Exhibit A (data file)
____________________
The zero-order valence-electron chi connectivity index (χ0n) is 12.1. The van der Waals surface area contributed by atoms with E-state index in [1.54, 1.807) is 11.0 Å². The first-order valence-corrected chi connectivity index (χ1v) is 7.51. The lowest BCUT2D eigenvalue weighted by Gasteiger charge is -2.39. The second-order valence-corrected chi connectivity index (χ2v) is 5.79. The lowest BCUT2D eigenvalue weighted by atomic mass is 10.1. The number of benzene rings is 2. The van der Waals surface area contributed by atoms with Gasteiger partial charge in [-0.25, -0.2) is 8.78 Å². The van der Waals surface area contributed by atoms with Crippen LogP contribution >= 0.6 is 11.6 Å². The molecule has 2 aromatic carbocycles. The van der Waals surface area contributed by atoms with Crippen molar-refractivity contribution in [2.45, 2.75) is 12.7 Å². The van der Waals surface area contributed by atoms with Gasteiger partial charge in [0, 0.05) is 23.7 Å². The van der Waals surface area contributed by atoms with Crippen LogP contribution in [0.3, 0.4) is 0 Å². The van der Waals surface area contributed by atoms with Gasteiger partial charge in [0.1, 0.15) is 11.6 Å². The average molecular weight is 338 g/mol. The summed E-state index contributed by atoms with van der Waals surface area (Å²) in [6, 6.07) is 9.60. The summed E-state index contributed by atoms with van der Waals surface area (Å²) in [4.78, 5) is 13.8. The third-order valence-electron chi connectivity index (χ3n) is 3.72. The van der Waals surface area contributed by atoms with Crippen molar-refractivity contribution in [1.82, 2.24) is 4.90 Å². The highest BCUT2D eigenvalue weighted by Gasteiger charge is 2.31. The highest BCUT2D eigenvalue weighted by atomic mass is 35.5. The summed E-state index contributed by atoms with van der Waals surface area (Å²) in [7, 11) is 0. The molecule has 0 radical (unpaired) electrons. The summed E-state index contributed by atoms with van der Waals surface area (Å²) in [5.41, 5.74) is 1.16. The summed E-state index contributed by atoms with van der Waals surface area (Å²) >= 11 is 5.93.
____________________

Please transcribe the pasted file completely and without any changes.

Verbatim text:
The zero-order valence-electron chi connectivity index (χ0n) is 12.1. The van der Waals surface area contributed by atoms with E-state index in [1.54, 1.807) is 11.0 Å². The first-order valence-corrected chi connectivity index (χ1v) is 7.51. The lowest BCUT2D eigenvalue weighted by Gasteiger charge is -2.39. The second-order valence-corrected chi connectivity index (χ2v) is 5.79. The lowest BCUT2D eigenvalue weighted by atomic mass is 10.1. The number of benzene rings is 2. The van der Waals surface area contributed by atoms with Gasteiger partial charge in [-0.25, -0.2) is 8.78 Å². The van der Waals surface area contributed by atoms with Crippen LogP contribution >= 0.6 is 11.6 Å². The molecule has 2 aromatic carbocycles. The van der Waals surface area contributed by atoms with Crippen molar-refractivity contribution in [2.45, 2.75) is 12.7 Å². The van der Waals surface area contributed by atoms with Gasteiger partial charge in [0, 0.05) is 23.7 Å². The van der Waals surface area contributed by atoms with Crippen LogP contribution in [0.3, 0.4) is 0 Å². The van der Waals surface area contributed by atoms with Gasteiger partial charge in [0.1, 0.15) is 11.6 Å². The average molecular weight is 338 g/mol. The summed E-state index contributed by atoms with van der Waals surface area (Å²) in [6, 6.07) is 9.60. The summed E-state index contributed by atoms with van der Waals surface area (Å²) in [4.78, 5) is 13.8. The third-order valence-electron chi connectivity index (χ3n) is 3.72. The van der Waals surface area contributed by atoms with Crippen molar-refractivity contribution in [1.82, 2.24) is 4.90 Å². The highest BCUT2D eigenvalue weighted by Gasteiger charge is 2.31. The highest BCUT2D eigenvalue weighted by atomic mass is 35.5. The summed E-state index contributed by atoms with van der Waals surface area (Å²) in [7, 11) is 0. The molecule has 0 radical (unpaired) electrons. The summed E-state index contributed by atoms with van der Waals surface area (Å²) in [5.41, 5.74) is 1.16. The summed E-state index contributed by atoms with van der Waals surface area (Å²) >= 11 is 5.93.